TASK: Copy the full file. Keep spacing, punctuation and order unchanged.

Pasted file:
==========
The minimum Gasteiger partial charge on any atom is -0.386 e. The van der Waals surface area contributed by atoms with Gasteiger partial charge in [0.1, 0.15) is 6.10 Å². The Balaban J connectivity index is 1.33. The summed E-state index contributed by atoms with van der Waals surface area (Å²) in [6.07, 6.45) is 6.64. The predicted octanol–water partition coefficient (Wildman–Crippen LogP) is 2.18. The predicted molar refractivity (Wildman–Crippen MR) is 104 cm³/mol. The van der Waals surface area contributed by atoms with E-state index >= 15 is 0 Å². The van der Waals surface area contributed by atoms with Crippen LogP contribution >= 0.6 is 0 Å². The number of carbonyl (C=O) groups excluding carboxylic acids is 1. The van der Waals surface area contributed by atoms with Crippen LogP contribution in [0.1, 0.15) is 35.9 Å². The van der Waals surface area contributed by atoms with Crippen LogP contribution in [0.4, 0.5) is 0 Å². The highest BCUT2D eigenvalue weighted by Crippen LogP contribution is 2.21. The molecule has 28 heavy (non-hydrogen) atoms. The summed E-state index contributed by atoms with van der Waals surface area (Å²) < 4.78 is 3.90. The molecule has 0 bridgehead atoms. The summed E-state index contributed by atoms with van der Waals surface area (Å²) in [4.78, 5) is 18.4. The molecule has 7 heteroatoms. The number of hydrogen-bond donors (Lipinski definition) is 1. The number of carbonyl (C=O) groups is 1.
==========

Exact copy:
The minimum Gasteiger partial charge on any atom is -0.386 e. The van der Waals surface area contributed by atoms with Gasteiger partial charge in [0.1, 0.15) is 6.10 Å². The Balaban J connectivity index is 1.33. The summed E-state index contributed by atoms with van der Waals surface area (Å²) in [6.07, 6.45) is 6.64. The predicted octanol–water partition coefficient (Wildman–Crippen LogP) is 2.18. The predicted molar refractivity (Wildman–Crippen MR) is 104 cm³/mol. The van der Waals surface area contributed by atoms with E-state index >= 15 is 0 Å². The van der Waals surface area contributed by atoms with Crippen LogP contribution >= 0.6 is 0 Å². The number of carbonyl (C=O) groups excluding carboxylic acids is 1. The van der Waals surface area contributed by atoms with Crippen LogP contribution in [0.1, 0.15) is 35.9 Å². The van der Waals surface area contributed by atoms with Crippen LogP contribution in [0.4, 0.5) is 0 Å². The highest BCUT2D eigenvalue weighted by Crippen LogP contribution is 2.21. The molecule has 28 heavy (non-hydrogen) atoms. The summed E-state index contributed by atoms with van der Waals surface area (Å²) < 4.78 is 3.90. The molecule has 0 bridgehead atoms. The summed E-state index contributed by atoms with van der Waals surface area (Å²) in [4.78, 5) is 18.4. The molecule has 7 heteroatoms. The number of hydrogen-bond donors (Lipinski definition) is 1. The number of carbonyl (C=O) groups is 1.